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I come from a fighting family. We gave our name to Ft. Bliss, Texas. I enlisted and became on officer in the U.S. Army during Vietnam. When you kill someone, it is forever. They die, but the killing continues–inside you. When your nation kills people, especially innocent women and children, it is forever. The killing […]

Advice from a Vietnam Vet

by Dr. Shepherd Bliss

I come from a fighting family. We gave our name to Ft. Bliss, Texas. I enlisted and became on officer in the U.S. Army during Vietnam.

When you kill someone, it is forever. They die, but the killing continues–inside you. When your nation kills people, especially innocent women and children, it is forever. The killing can continue, within you, when it is done in your name.

Our nation is still not over Vietnam, the war of my generation, or Iraq, the war of another generation. Now your generation, those of you of fighting age, has its own war.

You will be defined by that war and what you do during it, as my entire life was defined by the Vietnam War, and what I did during it. What you do in the days to come in response to this war will determine who you will become.

You can support the war, try to deny it, or work for peace with justice. Whatever you do, you will live with it for the rest of your life–your choice.

I implore you not to make the same mistake that I made and enlist in a war that kills innocent civilians. Don’t get caught up in a war hysteria that you could regret for the rest of your life. War trauma creates guilt, shame, and post traumatic stress syndrome.

At my vets group I listen to combat vets, which I am not. 30 years later, they are still trying to heal from the people they killed, still haunted by those they murdered. War wounds go deeply.

Since Sept. 11 we Americans have felt vulnerable, helpless, fearful, and angry. But America’s appropriate grief after the Sept. 11 attack was transformed into a war frenzy.

I have no sympathy for the unjustifiable Sept. 11 suicide attack, nor for the ruthless Taliban, nor for any terrorism. But I am concerned about killing innocent people. I think our focus should be on finding the perpetrators of the Sept. 11 crime and bringing them to justice.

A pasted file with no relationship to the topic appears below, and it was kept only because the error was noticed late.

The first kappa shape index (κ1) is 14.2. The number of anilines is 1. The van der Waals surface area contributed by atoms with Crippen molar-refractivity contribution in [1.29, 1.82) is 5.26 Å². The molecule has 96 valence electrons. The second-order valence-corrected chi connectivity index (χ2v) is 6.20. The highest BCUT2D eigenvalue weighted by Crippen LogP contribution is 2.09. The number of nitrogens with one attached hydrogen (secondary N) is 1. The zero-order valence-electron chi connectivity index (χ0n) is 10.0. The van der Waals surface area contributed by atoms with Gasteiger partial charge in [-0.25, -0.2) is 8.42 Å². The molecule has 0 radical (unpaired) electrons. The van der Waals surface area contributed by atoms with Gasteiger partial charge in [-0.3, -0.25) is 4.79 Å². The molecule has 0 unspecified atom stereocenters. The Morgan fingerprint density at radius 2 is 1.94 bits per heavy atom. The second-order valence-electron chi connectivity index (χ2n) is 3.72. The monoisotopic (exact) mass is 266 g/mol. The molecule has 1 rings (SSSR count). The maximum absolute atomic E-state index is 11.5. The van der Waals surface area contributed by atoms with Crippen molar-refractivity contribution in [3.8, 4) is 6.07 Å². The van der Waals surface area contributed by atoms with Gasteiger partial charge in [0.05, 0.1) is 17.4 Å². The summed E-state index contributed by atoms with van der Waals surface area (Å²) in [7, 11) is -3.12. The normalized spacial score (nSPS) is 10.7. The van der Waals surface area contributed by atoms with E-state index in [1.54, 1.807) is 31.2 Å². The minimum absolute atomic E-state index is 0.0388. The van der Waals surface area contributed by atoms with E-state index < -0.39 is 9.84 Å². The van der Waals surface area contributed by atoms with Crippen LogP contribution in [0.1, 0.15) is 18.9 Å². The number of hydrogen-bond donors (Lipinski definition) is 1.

As a young man, testosterone pumping through my body, the thought of war was exciting. It was a challenge–something big enough for my big energy. I’m an old man now, as are those who would send you into war. War is no longer exciting to me. My main message to you is simple–War is Hell.

I will be forever grateful to the Student Peace Union that finally reached this young soldier. The SPU organized me out of the army. They saved my soul, before I killed anyone, but I came so close. Don’t lose your soul.

During Vietnam the enemy was “the communists.” Now it is “Terrorism.” But terrorism is a symptom. Terrorism has no country. You cannot wage war on terrorism, because it is a methodology. Terrorism is transnational and global. You cannot use terrorism to end terrorism.

The U.S. did not win the Vietnam War and will probably not win in Afghanistan. Most scenarios would probably not lead to a moral or political victory for the U.S.

The U.S. military attack on foreign soil that has killed civilians will worsen rather than improve our national security, uniting more people against us. What we need is real defense. Our Department of Defense has too often been a War Deptartment on other people’s soil.

Lets focus on defending ourselves. Our security system failed. It is focused too much out there, rather than here at home. We need protection, not provocation.

May we mourn the innocent dead, wounded, and homeless and see beyond our borders to develop a species-wide identity that transcends narrow nationalism.

May the innocent people who happen to live in Afghanistan and the Middle East not be punished for the crimes of others.

May this tragedy open our eyes to our larger international context and our responsibilities as U.S. citizens to work for peace. May we condemn without reservation all terrorism, including that used by governments.

May this tragedy not shut us down, which terrorism too often does. A broken heart can be an open heart.

I would like to close with two brief poems–the first from Deena Metzger– “There are those who are trying to set fire to the world,/ we are in danger,/ there is time only to work slowly,/ there is no time not to love.”

The second is from Rumi, a Muslim poet who was born in what is today Afghanistan, “Out beyond ideas of wrongdoing and rightdoing,/ there is a field./ I’ll meet your there.”

And as the old book says, “Thou shalt not kill.” CP

Shepherd Bliss is a Vietnam Era vet and peace activist. He taught college for 20 years, is now an organic farmer, and can be reached at sb3@pon.net.